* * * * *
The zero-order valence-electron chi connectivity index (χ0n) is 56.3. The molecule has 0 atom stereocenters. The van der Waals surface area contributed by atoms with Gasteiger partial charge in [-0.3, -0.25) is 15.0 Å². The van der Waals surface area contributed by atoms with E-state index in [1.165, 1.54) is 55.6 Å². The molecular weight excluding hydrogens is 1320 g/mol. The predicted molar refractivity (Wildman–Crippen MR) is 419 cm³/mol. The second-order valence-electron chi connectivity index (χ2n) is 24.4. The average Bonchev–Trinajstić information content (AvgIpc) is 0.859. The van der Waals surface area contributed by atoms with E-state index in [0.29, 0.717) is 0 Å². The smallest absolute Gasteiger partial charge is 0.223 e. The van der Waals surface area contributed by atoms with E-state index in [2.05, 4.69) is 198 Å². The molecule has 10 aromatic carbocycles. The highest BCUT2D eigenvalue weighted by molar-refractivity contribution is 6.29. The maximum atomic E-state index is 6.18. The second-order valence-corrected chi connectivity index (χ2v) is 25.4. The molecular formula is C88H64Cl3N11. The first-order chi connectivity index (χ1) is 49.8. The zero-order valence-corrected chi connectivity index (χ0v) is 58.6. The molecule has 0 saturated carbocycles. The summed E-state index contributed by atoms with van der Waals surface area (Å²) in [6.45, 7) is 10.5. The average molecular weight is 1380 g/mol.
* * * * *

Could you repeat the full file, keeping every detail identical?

The zero-order valence-electron chi connectivity index (χ0n) is 56.3. The molecule has 0 atom stereocenters. The van der Waals surface area contributed by atoms with Gasteiger partial charge in [-0.3, -0.25) is 15.0 Å². The van der Waals surface area contributed by atoms with E-state index in [1.165, 1.54) is 55.6 Å². The molecular weight excluding hydrogens is 1320 g/mol. The predicted molar refractivity (Wildman–Crippen MR) is 419 cm³/mol. The second-order valence-electron chi connectivity index (χ2n) is 24.4. The average Bonchev–Trinajstić information content (AvgIpc) is 0.859. The van der Waals surface area contributed by atoms with E-state index in [0.29, 0.717) is 0 Å². The smallest absolute Gasteiger partial charge is 0.223 e. The van der Waals surface area contributed by atoms with E-state index in [2.05, 4.69) is 198 Å². The molecule has 10 aromatic carbocycles. The highest BCUT2D eigenvalue weighted by molar-refractivity contribution is 6.29. The maximum atomic E-state index is 6.18. The second-order valence-corrected chi connectivity index (χ2v) is 25.4. The molecular formula is C88H64Cl3N11. The first-order chi connectivity index (χ1) is 49.8. The zero-order valence-corrected chi connectivity index (χ0v) is 58.6. The molecule has 0 saturated carbocycles. The summed E-state index contributed by atoms with van der Waals surface area (Å²) in [6.45, 7) is 10.5. The average molecular weight is 1380 g/mol.